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EndocrineWeb Community Advice

TSH, T3 & T4 results confusing

From: soyouwontsing - 5 weeks 5 days ago

Hi all,

I'm new to this board so forgive me if I happen to ramble a bit.

About 5 months ago it felt like someone turned on the adrenaline switch in my body. My symptoms were, and still are, as follows:

-night sweats
-severe insomnia
-sensation of pounding heart
-hand tremors
-numbness in arms and fingers
-swollen eyes (could be from lack of sleep)
-IBS symptoms
-irregular period (I used to be like clockwork)
-increased appetite (eating a lot more than usual and not really gaining any weight at all)
-anxiety/panic
-inability to relax

When my doctor tested my thyroid she told me that I am in the "normal range" and I've been on awful psych meds for the last 5 months with zero physical improvement. I asked her for my levels yesterday because I have a friend who has Hashimotos but was also told her levels were "normal" for 2 years. I'm exhausted and energized all of the time and I am doing everything I'm supposed to as far as working out goes and mental health. I'm a runner and meditate etc.

My levels are as follows just for reference:

TSH- .46
FREE T3- 2.6
FREE T4- .81

Is it time for me to see an endocrinologist? I'm so desperate to feel normal again and I don't think my doctor really knows much about this. My mother is hypo and my grandmother also has hormone issues so these kinds of things run in the family.

Has anyone ever been "in the normal range" but felt like absolute garbage? Where do I go from here??

Thank you in advance for any insight.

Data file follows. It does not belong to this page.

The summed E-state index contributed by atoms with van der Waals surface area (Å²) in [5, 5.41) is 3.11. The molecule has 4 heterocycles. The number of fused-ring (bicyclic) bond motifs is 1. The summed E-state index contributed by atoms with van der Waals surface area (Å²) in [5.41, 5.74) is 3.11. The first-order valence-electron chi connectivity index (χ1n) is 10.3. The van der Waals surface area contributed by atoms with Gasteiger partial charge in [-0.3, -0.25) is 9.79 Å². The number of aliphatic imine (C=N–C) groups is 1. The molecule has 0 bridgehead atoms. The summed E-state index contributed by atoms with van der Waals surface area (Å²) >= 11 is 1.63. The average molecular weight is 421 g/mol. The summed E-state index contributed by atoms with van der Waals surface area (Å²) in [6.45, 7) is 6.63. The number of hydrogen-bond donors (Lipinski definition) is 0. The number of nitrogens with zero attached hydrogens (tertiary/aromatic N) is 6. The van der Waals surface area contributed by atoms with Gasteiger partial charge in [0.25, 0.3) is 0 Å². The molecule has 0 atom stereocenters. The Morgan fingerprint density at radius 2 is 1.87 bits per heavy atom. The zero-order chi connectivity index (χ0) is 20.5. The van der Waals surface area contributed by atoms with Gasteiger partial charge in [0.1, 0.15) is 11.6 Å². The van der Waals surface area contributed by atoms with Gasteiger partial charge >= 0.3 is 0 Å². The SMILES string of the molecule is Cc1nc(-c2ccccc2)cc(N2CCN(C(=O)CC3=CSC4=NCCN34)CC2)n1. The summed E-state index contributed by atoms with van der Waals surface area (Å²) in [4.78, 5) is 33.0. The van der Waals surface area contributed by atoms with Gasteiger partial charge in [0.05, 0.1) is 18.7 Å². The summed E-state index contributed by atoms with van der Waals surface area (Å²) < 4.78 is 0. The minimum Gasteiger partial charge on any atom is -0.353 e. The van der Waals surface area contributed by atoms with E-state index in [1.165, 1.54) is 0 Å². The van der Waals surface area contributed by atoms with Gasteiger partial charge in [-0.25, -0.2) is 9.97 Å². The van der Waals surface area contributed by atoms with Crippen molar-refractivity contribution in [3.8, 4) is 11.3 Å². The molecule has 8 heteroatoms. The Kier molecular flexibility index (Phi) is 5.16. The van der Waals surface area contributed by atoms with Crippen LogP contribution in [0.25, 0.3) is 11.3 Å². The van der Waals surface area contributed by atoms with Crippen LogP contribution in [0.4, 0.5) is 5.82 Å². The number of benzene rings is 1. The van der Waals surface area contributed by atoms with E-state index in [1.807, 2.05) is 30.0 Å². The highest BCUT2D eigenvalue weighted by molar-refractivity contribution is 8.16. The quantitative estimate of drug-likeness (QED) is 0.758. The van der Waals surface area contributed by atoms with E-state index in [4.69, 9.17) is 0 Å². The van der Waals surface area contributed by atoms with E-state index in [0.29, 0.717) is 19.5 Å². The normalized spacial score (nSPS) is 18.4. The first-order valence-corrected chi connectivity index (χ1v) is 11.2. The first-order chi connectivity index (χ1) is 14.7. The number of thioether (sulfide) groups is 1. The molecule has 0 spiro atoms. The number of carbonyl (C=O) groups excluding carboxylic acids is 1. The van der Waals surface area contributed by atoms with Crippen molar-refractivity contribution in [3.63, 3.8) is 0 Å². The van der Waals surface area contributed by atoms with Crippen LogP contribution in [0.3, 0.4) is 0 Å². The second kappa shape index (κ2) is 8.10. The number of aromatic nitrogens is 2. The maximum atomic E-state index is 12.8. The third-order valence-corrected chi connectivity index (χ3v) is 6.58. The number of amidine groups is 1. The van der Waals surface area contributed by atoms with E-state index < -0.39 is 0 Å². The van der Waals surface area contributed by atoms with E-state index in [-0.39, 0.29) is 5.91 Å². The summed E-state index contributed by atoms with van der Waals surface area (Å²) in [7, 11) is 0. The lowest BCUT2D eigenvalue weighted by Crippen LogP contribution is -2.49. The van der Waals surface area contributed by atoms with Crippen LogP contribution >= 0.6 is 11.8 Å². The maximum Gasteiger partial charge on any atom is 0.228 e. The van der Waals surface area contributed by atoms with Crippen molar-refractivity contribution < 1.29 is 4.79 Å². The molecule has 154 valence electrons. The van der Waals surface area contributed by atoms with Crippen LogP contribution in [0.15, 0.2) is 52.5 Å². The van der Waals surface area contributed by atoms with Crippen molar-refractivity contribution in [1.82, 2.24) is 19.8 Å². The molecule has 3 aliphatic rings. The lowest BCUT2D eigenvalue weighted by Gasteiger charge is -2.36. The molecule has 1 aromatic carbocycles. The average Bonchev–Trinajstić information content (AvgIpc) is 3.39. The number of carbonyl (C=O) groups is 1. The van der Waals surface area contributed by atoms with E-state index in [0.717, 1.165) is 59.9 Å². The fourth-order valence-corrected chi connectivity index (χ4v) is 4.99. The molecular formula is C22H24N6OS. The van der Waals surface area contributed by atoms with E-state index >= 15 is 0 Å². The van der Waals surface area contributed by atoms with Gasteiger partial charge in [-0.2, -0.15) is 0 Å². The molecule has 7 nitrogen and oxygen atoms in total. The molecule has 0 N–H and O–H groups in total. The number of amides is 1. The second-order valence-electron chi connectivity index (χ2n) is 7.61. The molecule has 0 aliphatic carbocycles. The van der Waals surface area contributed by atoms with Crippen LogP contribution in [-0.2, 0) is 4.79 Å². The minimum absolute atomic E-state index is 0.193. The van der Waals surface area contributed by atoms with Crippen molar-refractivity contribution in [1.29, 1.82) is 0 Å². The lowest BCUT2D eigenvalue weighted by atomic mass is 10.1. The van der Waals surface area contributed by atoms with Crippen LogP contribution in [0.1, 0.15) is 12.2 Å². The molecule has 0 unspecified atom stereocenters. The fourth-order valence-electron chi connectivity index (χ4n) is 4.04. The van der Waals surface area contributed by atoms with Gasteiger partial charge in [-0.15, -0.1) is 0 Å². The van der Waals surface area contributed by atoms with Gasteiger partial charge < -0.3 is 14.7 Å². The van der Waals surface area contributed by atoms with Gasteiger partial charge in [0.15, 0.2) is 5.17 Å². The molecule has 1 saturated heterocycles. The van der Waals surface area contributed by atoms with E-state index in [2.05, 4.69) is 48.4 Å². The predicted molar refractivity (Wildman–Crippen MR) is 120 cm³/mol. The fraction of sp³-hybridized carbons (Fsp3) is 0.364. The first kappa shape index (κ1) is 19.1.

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Yes, see an endocrinologist. Ask for and GET a complete thyroid panel. Make sure it includes a thyroid globulin test. See what the side effects of your meds are. Ask your docs if they might interfere with the test results. Doctors seem to pay attention & give you better care when some one else is watching, so always have some one with you when you talk with the doctor. and take notes. Bring a piece of paper with all the questions you want to ask. Keep asking even if they try to cut your visit short & walk out of the room. Also, bring a separate paper with a list of your meds & supplements (vitamins/minerals). Always do your own research, but don't believe everything on line. Get a 2nd & even 3rd opinion. It's best to do so outside of the company the 1st opinion is from (they seem to cover each other & refer back to the original doc). I mean a different medical group. preferably in a large city at a clinic that specializes in thyroids. Get your calcium level checked too.
Good luck & take care, Angelica

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